Wolfgang Amadeus Mozart belongs to Salzburg like Toblerone does to Switzerland. In the Getreidegasse, probably the most famous shopping street in Salzburg, the music genius came into the world in the year 1756. Mozart’s birthplace, as it is called today, is now a wonderful museum and is visited by interested people from all over the world.
It is three storeys high and without the lettering “Mozart’s Birthplace” on the outside, the building would not really stand out. The fact that house number 9 is anything but normal, you learn at the latest after entering the old house.
The winding corridors, the old walls and the memory of the past would alone be reason enough to look closer at Getreidegasse 9. In addition, there is a beautiful exhibition about Mozart, his life and his family. Besides pictures, Mozart’s junior violin, original documents, and travel utensils from the 18th Century, there is also the virtuoso’s clavichord on which he composed The Magic Flute, among other things. This clavichord is, even after such a long time, still playable today, as demonstrated to us by Johannes Honsig-Erlenburg, President of the Mozarteum Foundation Salzburg. Visitors are, of course, not allowed to touch this jewel.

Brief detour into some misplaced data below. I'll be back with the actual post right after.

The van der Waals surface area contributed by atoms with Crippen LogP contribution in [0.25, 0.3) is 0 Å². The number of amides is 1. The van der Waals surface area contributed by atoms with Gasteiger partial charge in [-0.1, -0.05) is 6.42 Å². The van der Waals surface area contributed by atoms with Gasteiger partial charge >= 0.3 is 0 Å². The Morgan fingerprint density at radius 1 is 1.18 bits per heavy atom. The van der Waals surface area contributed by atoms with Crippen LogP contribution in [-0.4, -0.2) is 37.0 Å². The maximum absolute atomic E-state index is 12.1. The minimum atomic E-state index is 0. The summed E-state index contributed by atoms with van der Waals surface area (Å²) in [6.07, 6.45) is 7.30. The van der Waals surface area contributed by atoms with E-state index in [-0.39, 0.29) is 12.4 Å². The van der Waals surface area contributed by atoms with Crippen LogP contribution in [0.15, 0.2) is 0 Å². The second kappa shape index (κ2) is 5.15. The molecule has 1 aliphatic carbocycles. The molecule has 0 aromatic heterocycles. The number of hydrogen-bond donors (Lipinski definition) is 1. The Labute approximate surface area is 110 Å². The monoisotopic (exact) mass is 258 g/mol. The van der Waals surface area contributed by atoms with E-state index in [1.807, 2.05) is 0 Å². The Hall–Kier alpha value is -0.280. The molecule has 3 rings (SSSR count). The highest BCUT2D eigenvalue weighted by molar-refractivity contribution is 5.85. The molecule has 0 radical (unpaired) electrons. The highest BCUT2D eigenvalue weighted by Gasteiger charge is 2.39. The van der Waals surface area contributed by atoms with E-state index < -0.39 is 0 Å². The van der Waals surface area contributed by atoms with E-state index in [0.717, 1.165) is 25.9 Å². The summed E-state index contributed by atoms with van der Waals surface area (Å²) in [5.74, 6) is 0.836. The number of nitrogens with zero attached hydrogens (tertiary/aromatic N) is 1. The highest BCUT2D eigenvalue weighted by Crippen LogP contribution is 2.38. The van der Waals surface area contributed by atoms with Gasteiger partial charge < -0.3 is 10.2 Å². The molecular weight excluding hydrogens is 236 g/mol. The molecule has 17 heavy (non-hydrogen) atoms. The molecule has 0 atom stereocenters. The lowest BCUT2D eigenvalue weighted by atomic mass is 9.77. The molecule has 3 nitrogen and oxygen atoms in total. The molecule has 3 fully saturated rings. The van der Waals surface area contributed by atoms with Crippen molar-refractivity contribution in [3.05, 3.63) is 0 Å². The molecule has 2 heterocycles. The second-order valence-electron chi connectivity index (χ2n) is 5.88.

As you walk through the building, you learn about life in the middle of the 18th Century, along with a lot about the life and work of Mozart and his family. One learns about his patrons and his passion for opera. Mozart’s music is still alive in his birthplace and visitors’ passion for music is very much alight. A wonderful way to understand the musical heart of Salzburg and to learn to love it.
Getreidegasse 9, 5020 Salzburg
Daily 9 am – 5.30 pm
July, August: daily 8.30 am – 7 pm
24th Dec: 9 am – 3 pm
(last admission 30 minutes before closing time)
Closed on some days for concerts during the Mozart Week.